What are 2-3 outcomes a company can expect from SDIA? (After completing the SDIA, an organization will . . .)
- Can be used like a Pulse Survey to get a “reading” and repeat for progress in a year
- Focus on individual results in subsequent educational/training opportunities
- Provide direction for organizational efforts – where is the greatest gap to close?
- Have a clearer picture of their culture as it relates to inclusion – important as organizations compete for increasingly demographically diverse and socially conscious candidates
What “pain” can be addressed by administering SDIA? (What should potential clients listen for?)
- Concerned about attracting top talent
- Who feel restricted from an HR resource perspective but would like to know more about their organizational culture
- Who desire to create a more inclusive culture
- Noticing trends/pains in employer turnover – customer satisfaction data
- Looking for skill development in addressing D&I issues in the workplace
- Provide skill development for enhanced workplace relationships
- Receive a snapshot of personal responses and create own action plan
- Discover the power of implicit bias and its impact on the workplace
What does an organization that’s “ready” for SDIA look like, sound like, act like?
- Express awareness that their culture may not be where it should be
- Concerned about management’s ability to coach and develop all talent within the organization (link to leadership development, coaching skills, managing the talent life cycle)
- Exploring conducting a culture audit or culture engagement survey
- The Leadership team is on board or willing to explore the idea of culture (OR the leadership team has expressed exploring this and don’t know how or what to do next)
What 2-3 questions can help identify organization that would benefit from SDIA?
- Do you have a growth strategy?
- What are they doing around recognition, engagement?
- Have there been a catalyst from (internal or external) pressure to explore this topic?
- Clients that are aware of competitive challenges with perhaps both attracting talent, as well as customer attraction/retention that they need to have a more inclusive culture.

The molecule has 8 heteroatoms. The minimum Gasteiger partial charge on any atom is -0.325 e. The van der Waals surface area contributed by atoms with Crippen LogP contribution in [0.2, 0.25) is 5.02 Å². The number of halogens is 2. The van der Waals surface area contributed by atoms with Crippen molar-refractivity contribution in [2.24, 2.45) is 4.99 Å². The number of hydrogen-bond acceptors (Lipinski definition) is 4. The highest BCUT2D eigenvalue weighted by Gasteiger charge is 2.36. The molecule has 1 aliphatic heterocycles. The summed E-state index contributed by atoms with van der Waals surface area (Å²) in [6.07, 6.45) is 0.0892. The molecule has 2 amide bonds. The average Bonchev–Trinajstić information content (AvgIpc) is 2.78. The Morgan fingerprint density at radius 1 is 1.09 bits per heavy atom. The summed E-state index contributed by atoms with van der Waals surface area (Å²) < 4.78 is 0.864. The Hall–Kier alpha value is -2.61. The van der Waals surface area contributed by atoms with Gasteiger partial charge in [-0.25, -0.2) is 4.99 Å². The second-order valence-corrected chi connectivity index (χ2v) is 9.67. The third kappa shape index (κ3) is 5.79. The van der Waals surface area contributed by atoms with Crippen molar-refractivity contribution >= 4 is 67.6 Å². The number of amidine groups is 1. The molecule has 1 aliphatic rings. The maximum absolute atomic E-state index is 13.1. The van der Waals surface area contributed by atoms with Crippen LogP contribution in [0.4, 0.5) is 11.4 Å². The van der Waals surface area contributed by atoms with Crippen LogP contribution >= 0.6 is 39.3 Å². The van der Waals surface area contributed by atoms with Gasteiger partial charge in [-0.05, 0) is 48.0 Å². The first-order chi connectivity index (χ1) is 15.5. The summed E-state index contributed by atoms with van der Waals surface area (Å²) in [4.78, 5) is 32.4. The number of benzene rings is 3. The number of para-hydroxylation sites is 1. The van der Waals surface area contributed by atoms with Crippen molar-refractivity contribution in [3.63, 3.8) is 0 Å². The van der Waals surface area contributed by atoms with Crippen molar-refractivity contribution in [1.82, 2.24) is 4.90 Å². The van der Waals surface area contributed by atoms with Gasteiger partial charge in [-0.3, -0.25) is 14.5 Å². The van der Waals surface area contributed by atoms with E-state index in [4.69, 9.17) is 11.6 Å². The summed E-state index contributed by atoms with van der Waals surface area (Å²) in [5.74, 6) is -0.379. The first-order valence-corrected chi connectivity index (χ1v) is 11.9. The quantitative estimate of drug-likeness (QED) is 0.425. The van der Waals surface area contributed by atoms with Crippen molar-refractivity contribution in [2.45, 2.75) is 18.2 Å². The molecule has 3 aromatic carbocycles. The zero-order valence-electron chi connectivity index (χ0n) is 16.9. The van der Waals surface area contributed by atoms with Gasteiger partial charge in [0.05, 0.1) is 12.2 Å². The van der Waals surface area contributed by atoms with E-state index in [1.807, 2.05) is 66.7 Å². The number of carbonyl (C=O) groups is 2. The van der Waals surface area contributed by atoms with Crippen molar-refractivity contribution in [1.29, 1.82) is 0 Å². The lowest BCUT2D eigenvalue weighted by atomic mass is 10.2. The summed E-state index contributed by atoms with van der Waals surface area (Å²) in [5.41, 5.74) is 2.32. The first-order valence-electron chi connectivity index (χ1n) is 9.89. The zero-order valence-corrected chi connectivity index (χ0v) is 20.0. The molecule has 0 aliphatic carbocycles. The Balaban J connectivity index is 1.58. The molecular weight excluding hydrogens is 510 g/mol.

How does the Spectra Diversity Inclusion Assessment™ compare to other similar assessment tools?
At Spectra Diversity, we believe that any self-assessment selected should be appropriate to its intended audience and for its intended purpose. As diversity and inclusion trainers, and consultants, we believe there are many wonderful tools available. We created the Spectra Diversity Inclusion Assessment™ to fill a gap and answer a need that was not being met. We believe that Spectra Diversity Inclusion Assessment™ is the only statistically validated self-assessment that provides data at both an individual and organizational (or team) level. It is particularly useful as an organization-wide or team-based bench-marking tool.
The SDIA is unique because:
- It is a validated tool
- Only tool that has both the org and ind reports for review and customized use
- Two customizable open-ended questions that can provide a bit of a qualitative measure as well
- Quick and easy to implement
- All electronic
- Can break down by demographics (if nine or more in a group)
What is the difference between the IDI and the SDIA?
IDI: Helps individuals and teams assess and reflect on stages of cultural competence. It measures differences and places an individual on a 5-part continuum. Individuals receive an individual report and the team report is a combination of all individual reports (not an organizational snapshot – only aggregate of individual responses). The IDI requires individual coaching based on the IDI Individual Profile Report. Not conducive for group debrief initially. A great start to D&I to help senior leaders explore themselves.
SDIA: Assesses diversity and inclusion Beliefs and Interpersonal Skills at the individual level and places participants (as individuals) on a 5-part continuum. It also assesses diversity and inclusion perceptions related to the organization: Management, Culture and the 3Ps (Policies, Practices Procedures) and places those three categories on their own 5-part continuum. Team responses are provided in the organizational report for both the 2 individual categories and the 3 organizational categories. Powerful way to assess the culture related to D&I and the individual’s self-assessment of skills. Provides direction for the OD consultant to make recommendations and the trainer to guide the focus of the training activities based on objectives.
What browsers does the Spectra Diversity Inclusion Assessment support?
This list is updated as needed. Currently the SDIA is suitable for: